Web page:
Hydrogen addition in Argon shielding gas!

Physical-chemical properties of each of the two gases are very different. It is the very difference between them which contributes to a very high-quality gas mixture which may be used as a shielding gas or a plasma gas in thermal cutting and welding.


Thermal conductivity of hydrogen in the temperature range between 3000 and 4500 K is almost ten times higher than that of argon. This temperature range is namely prevailing in the welding arc. Thermal conductivity of the arc affects its shape and the welding process as such.


Hydrogen gas enthalpy is higher than that of argon in almost in the whole temperature range. Enthalpy of a shielding gas affects arc formation, arc shape, and temperature distribution in the arc as well.

The energy required for ionization of a particular gas is also very important for the welding arc, arc power and energy distribution in the arc. Voltage drop across the arc is, however, directly dependent on ionization energy. Dependence between voltage and current intensity at a certain arc length is called the static characteristic of the arc. From the graph in figure below it may be found and confirmed that voltage drop at a constant current depends on the type of shielding gas used and that it is the highest with hydrogen as a shielding gas.


Figure below shows the static characteristic of the welding arc in TIG welding with various hydrogen contents in the argon shielding gas at a constant arc length. With a larger addition of hydrogen to argon the voltage drop across the arc is stronger due to higher electric resistance. A strong arc-voltage drop is produced by higher ionization energy and higher thermal conductivity of hydrogen if compared to argon.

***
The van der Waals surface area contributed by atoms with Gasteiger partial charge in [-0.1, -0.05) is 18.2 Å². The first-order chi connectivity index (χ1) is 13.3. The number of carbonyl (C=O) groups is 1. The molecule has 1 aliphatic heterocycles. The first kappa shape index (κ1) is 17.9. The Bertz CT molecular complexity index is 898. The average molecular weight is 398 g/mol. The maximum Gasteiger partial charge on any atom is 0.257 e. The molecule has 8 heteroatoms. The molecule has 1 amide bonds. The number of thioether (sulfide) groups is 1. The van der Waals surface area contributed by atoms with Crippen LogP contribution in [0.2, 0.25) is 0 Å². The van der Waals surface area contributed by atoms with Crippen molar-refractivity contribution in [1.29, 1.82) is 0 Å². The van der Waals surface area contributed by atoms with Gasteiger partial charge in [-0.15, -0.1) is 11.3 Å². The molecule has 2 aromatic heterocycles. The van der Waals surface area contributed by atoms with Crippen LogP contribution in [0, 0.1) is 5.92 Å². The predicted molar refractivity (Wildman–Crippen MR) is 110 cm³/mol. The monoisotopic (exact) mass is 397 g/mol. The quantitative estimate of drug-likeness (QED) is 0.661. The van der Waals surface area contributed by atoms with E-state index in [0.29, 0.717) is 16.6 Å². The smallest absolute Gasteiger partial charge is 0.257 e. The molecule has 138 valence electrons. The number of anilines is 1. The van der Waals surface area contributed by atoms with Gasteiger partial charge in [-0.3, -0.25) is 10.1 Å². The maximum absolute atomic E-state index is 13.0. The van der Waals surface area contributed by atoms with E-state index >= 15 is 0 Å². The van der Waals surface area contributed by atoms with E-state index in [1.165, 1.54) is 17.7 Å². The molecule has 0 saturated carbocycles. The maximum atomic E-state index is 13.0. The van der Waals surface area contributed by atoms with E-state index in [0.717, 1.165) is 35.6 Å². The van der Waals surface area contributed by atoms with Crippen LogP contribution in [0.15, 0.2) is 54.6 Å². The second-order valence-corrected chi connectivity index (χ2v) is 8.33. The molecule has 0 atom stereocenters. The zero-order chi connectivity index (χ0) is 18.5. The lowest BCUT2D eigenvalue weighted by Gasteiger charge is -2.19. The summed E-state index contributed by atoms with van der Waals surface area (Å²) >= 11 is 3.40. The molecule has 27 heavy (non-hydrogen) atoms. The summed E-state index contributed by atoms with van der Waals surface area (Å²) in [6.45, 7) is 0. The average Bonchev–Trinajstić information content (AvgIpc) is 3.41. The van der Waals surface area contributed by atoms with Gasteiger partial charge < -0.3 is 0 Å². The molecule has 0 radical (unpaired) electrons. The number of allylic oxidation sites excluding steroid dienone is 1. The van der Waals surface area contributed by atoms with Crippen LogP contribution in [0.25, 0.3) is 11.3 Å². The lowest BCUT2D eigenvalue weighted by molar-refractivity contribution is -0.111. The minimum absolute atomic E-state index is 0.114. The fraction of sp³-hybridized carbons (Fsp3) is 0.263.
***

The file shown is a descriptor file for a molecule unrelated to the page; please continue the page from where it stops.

Thus this increased power leads to higher penetration of the weld joints. Thus, productivity can be improved by using higher travel speed without compromising to cost and quality. Also as hydrogen is reducing in nature it will lead to clean weld.

This Argon – Hydrogen shielding gas mixture is only recommended with Austenitic stainless steel material. As with other materials, defects due to hydrogen may be prevalent. For welding of Austenitic stainless steel material Argon-hydrogen mixture can be seen as best option instead of using Helium as shielding gas, which is cheaper by more than 10 times.

Reference: Influence of Hydrogen in the shielding gas Argon on productivity of welding of Austenitic Stainless Steels

Keep reading, Happy welding

KP Bhatt


WPS: Welding Procedure Specification

It is a written procedure prepared to provide welding parameters for making welds as per code requirement. It can be used on production only after successful qualification of supporting PQR.  A WPS can be supported by one or multiple PQR.

Contents of WPS: Essential, Non-Essential, and when required supplementary essential variables for each welding process used in WPS

Essential variable:  

A change in welding condition which will affect the mechanical properties other than toughness of weldment. Any change in this variable calls for re-qualification of PQR

Supplementary – essential variable:

A Change in welding condition which will affect impact toughness of weldment. Change in this variable calls for re-qualification of PQR in case there is requirement of impact toughness for the vessel

Non – essential variable:

No change in mechanical properties is expected. A change in welding condition which will not affect any mechanical properties of the weld joint

A WPS shall record all essential, supplementary essential & non-essential variables.

Change to WPS:  Changes in the WPS may be made in non-essential variable to suit production requirements without requalification.


PQR: Procedure Qualification Record

It is a Record of the actual welding data used to weld a test coupon.  It also contains test results (Mechanical, Chemical & Non Destructive Test) of the test coupon. One PQR can support one or multiple WPS.


Keep reading, Happy welding

Thank you,

KP Bhatt